During this warmup phase, it is to be emphasized that a substantial induction period of time, of the order of several seconds, during which free radical concentrations are building up will occur along the reaction path of the reactant gases in plenums 116 and 117 and it is preferred that the residence time for the reaction be at a maximum, both because of reduced flow rates, and because of reaction space available.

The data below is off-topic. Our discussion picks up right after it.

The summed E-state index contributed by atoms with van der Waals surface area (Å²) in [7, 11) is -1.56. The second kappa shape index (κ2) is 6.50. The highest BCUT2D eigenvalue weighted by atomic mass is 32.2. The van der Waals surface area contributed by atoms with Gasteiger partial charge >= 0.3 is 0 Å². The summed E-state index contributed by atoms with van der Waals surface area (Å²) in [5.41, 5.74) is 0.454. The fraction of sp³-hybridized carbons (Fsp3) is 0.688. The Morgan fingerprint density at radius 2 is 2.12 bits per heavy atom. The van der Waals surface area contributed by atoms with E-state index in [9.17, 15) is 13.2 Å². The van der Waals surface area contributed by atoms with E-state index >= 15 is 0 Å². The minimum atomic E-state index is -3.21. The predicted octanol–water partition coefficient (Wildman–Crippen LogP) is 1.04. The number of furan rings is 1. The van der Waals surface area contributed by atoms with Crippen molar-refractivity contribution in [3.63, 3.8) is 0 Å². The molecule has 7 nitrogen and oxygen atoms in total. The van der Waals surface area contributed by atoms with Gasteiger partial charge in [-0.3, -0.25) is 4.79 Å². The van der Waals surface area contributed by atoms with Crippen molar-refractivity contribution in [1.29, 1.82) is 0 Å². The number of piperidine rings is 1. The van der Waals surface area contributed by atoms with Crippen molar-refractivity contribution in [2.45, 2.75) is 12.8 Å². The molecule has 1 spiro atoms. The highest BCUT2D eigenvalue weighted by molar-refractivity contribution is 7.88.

Thus, residence time control baffles 120 through 123, which are preferably hinged to inner shoes 112 through 115, respectively, are preferably drawn back against plates 126 and 127 containing plenum 111, thereby maximizing the reaction space available in plenums 116 and 117. And as previously explained, once final reaction temperature is attained, it is preferred that active residence time, i.e., the residence time for the bulk of the reacting gas, be held at a minimum, consistent with economic considerations of pressure drops and the like and the necessity of providing for the necessary induction period. Reduction of residence space is preferably accomplished by rotating the baffles 120 through 123 into a position similar to that shown, such that most of the residence space is rendered inactive, and the bulk of the gases first pass inward through the sections of the matrix between shoes 100 and 107 and between shoes 103 and 104, thereby being rapidly preheated, preferably build up in radical concentration in the space prior to the startup rods, and just complete their reaction (i.e., utilize substantially all of the oxygen available) before then being removed from the reaction zone by passing outward through the sections of matrix 15 radially between shoes 101 and 102, and between shoes 105 and 106. In order that substantially all of the gas react, and not "short-circuit" into and out of the reaction zone, it is preferred that fixed baffles 124 and 125 be installed such that they first direct the last of the preheated gas into mixing in the active zone of free radical buildup just prior to the startup rods, and as shown require such gas to have at least a minimum of reaction residence time before being quenched by passing back into matrix 15.